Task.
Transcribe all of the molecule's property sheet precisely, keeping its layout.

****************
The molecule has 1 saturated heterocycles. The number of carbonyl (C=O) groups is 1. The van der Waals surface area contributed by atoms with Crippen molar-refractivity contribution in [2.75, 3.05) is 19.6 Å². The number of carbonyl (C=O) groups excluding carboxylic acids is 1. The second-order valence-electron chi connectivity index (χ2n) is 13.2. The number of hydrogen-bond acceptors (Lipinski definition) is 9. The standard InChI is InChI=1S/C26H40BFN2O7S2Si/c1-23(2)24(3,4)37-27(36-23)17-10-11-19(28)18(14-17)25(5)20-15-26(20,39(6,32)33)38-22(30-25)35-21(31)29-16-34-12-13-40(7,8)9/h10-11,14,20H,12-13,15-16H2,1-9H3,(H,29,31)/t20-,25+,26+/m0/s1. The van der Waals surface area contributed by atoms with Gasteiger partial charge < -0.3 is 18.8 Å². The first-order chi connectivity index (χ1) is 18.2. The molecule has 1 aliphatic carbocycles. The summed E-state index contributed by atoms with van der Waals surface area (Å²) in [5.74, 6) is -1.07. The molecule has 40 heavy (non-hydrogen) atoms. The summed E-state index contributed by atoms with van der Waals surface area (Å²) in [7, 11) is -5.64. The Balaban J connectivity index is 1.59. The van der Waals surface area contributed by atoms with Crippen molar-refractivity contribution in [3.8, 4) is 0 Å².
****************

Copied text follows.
The molecule has 1 saturated heterocycles. The number of carbonyl (C=O) groups is 1. The van der Waals surface area contributed by atoms with Crippen molar-refractivity contribution in [2.75, 3.05) is 19.6 Å². The number of carbonyl (C=O) groups excluding carboxylic acids is 1. The second-order valence-electron chi connectivity index (χ2n) is 13.2. The number of hydrogen-bond acceptors (Lipinski definition) is 9. The standard InChI is InChI=1S/C26H40BFN2O7S2Si/c1-23(2)24(3,4)37-27(36-23)17-10-11-19(28)18(14-17)25(5)20-15-26(20,39(6,32)33)38-22(30-25)35-21(31)29-16-34-12-13-40(7,8)9/h10-11,14,20H,12-13,15-16H2,1-9H3,(H,29,31)/t20-,25+,26+/m0/s1. The van der Waals surface area contributed by atoms with Gasteiger partial charge < -0.3 is 18.8 Å². The first-order chi connectivity index (χ1) is 18.2. The molecule has 1 aliphatic carbocycles. The summed E-state index contributed by atoms with van der Waals surface area (Å²) in [5.74, 6) is -1.07. The molecule has 40 heavy (non-hydrogen) atoms. The summed E-state index contributed by atoms with van der Waals surface area (Å²) in [7, 11) is -5.64. The Balaban J connectivity index is 1.59. The van der Waals surface area contributed by atoms with Crippen molar-refractivity contribution in [3.8, 4) is 0 Å².